Published Jan 20, 2010Darksiders makes much more story sense than other angel-killing hot title, Bayonetta, as it should, since it was created by comic book artist/writer Joe Madureira, who worked on Uncanny X-Men during the "Age of Apocalypse" arc. His first game, too, takes an apocalypse theme. Or rather, The Apocalypse.
Rooted in The Book Of Revelations, you play as War, of the four horsemen of the apocalypse, who has gotten into trouble for kick-starting the end-times too early. But it, like, totally wasn't your fault.
So you must head down to earth to battle both angels and demons, accompanied by a creature called "the Watcher," voiced by Mark Hamil, in full-on Joker mode, who provides hints and keeps you on task. That being to find who prematurely launched Armageddon so you can re-establish the truce between heaven and hell. This time, the religious cosmology works, story-wise, with appearances by angelic soldiers like Uriel and Azrael, as well as broken seals and other borrowed biblical allusions.
The art design of the game is far too similar to the send-up style of Brutal Legend. I realize it's Madureira's style to make War so thickly drawn and his weapons so ridiculously huge, but it just looks a little too familiar for a game that's nominally exploring new narrative territory.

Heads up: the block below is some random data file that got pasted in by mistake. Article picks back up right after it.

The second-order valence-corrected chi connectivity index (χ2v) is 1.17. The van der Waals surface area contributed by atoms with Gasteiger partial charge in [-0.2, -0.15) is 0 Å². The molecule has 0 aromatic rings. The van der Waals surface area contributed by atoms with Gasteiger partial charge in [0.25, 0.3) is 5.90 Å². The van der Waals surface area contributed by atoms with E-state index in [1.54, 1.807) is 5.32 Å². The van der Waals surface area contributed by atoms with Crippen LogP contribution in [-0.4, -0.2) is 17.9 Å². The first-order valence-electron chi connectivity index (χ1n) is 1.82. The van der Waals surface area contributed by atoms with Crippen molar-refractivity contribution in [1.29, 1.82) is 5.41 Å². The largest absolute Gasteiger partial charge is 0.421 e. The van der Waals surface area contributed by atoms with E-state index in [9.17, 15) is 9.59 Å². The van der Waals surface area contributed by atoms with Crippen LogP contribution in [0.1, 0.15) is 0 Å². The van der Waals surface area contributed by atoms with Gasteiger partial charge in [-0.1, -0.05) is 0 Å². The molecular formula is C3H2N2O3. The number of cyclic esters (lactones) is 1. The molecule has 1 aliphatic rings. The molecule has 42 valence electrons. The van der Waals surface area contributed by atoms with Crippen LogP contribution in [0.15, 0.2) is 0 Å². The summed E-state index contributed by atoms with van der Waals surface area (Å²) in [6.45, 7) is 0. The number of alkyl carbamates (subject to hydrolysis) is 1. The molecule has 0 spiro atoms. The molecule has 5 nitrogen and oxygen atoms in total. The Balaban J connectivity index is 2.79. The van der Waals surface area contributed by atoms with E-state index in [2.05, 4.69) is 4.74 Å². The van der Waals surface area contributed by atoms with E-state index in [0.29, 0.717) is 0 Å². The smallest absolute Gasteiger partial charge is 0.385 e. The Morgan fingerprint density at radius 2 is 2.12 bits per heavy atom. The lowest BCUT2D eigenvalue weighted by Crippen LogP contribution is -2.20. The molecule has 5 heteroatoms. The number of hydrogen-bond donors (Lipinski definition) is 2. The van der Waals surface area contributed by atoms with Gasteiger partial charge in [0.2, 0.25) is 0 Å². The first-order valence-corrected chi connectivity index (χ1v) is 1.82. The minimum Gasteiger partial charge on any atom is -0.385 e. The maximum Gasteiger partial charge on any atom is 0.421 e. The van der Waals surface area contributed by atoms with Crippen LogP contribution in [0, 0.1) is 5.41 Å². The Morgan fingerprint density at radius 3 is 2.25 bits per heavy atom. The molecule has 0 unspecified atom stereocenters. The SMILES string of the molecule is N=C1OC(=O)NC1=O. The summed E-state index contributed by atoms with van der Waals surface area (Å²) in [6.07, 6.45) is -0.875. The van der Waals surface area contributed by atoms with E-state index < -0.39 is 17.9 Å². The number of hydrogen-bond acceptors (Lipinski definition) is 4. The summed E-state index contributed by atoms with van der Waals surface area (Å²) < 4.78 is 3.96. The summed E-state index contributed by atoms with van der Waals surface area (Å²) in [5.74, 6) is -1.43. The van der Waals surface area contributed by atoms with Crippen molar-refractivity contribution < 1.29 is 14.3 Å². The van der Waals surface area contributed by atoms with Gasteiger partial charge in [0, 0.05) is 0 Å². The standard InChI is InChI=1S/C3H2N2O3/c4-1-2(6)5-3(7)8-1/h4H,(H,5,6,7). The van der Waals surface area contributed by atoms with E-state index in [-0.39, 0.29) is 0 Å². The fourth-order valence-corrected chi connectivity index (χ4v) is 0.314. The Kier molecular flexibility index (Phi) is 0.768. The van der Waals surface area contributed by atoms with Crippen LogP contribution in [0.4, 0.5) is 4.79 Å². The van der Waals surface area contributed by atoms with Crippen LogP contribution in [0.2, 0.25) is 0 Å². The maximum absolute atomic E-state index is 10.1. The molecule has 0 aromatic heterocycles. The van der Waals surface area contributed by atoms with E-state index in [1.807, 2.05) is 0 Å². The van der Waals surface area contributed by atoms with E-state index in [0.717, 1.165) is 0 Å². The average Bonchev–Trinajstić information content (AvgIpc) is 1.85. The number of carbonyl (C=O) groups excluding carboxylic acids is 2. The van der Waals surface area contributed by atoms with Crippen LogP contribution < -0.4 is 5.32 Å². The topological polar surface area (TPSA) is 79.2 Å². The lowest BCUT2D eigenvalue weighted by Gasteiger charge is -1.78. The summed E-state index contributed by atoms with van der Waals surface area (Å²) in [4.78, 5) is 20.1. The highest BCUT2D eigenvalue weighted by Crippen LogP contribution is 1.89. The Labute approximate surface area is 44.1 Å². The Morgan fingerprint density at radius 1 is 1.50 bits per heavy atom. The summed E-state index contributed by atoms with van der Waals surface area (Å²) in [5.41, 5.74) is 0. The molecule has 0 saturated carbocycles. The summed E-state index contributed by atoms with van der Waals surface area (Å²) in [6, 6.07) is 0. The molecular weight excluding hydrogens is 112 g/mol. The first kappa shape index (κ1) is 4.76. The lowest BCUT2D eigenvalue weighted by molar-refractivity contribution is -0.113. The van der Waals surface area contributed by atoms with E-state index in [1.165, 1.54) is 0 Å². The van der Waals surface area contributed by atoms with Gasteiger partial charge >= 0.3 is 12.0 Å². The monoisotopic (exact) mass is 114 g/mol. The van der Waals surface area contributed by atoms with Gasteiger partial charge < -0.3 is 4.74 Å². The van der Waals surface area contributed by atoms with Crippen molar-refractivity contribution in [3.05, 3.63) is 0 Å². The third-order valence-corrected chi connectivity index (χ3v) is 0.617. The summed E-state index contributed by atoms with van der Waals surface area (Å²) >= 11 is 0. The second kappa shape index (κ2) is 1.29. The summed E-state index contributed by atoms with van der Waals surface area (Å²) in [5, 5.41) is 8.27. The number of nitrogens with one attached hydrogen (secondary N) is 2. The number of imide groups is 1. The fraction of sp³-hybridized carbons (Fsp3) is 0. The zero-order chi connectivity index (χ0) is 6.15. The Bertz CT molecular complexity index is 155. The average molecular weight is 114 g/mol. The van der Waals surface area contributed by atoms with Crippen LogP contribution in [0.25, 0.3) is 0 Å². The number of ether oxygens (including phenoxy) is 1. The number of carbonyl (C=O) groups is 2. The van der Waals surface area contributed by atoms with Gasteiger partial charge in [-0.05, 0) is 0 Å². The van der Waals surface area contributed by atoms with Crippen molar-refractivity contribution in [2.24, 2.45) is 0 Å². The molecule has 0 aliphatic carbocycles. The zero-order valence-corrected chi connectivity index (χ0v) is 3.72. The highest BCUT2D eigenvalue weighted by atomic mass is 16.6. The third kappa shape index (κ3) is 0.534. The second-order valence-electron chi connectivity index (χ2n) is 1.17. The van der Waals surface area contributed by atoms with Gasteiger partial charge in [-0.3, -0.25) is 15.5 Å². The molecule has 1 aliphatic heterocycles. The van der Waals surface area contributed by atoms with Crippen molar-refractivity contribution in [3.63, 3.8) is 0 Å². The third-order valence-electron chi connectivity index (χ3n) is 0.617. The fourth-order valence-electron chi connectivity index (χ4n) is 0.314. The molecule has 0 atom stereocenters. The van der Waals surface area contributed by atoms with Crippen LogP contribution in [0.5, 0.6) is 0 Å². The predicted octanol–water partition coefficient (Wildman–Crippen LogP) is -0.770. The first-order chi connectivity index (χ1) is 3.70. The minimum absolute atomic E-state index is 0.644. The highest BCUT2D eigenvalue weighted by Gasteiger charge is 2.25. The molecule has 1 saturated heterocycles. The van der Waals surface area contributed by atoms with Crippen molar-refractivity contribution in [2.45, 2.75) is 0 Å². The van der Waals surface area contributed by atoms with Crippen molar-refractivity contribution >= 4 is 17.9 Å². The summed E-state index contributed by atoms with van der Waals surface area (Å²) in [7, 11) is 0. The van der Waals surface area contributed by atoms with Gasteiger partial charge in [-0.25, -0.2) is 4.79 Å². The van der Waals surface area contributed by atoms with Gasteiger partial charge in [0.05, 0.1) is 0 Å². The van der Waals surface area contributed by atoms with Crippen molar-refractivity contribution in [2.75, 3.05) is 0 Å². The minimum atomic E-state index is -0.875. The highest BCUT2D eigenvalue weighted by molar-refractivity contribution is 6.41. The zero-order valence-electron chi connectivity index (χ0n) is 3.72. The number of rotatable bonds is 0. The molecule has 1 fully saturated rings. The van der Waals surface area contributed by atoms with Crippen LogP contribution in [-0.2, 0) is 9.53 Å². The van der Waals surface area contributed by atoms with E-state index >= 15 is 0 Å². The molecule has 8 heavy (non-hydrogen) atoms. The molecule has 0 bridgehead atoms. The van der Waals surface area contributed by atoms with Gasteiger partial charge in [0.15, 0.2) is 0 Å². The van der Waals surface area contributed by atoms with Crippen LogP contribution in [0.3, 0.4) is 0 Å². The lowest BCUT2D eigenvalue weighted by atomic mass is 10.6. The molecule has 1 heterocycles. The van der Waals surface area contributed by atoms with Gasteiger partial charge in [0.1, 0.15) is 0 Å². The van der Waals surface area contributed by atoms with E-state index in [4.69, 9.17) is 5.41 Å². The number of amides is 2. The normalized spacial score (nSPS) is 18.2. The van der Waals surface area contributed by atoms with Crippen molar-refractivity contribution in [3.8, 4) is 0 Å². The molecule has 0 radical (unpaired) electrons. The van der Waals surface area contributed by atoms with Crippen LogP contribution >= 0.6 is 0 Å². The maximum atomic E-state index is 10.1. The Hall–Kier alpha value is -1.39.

The action-RPG game play itself is also familiar ― think God of War, with Christianity replacing Greek mythology, paired with quest-based explorations taken from the Zelda playbook. But that mash-up aesthetic makes it no less lovingly crafted. And besides, Darksiders gets better as it goes along. Just like the bible! (C'mon, Revelations is a rad epilogue.)
Though no matter their religious underpinnings, all that angel-killing means both titles are unlikely to convince the Christian Right that videogames are anything but the Devil's playthings. (THQ/Vigil Games)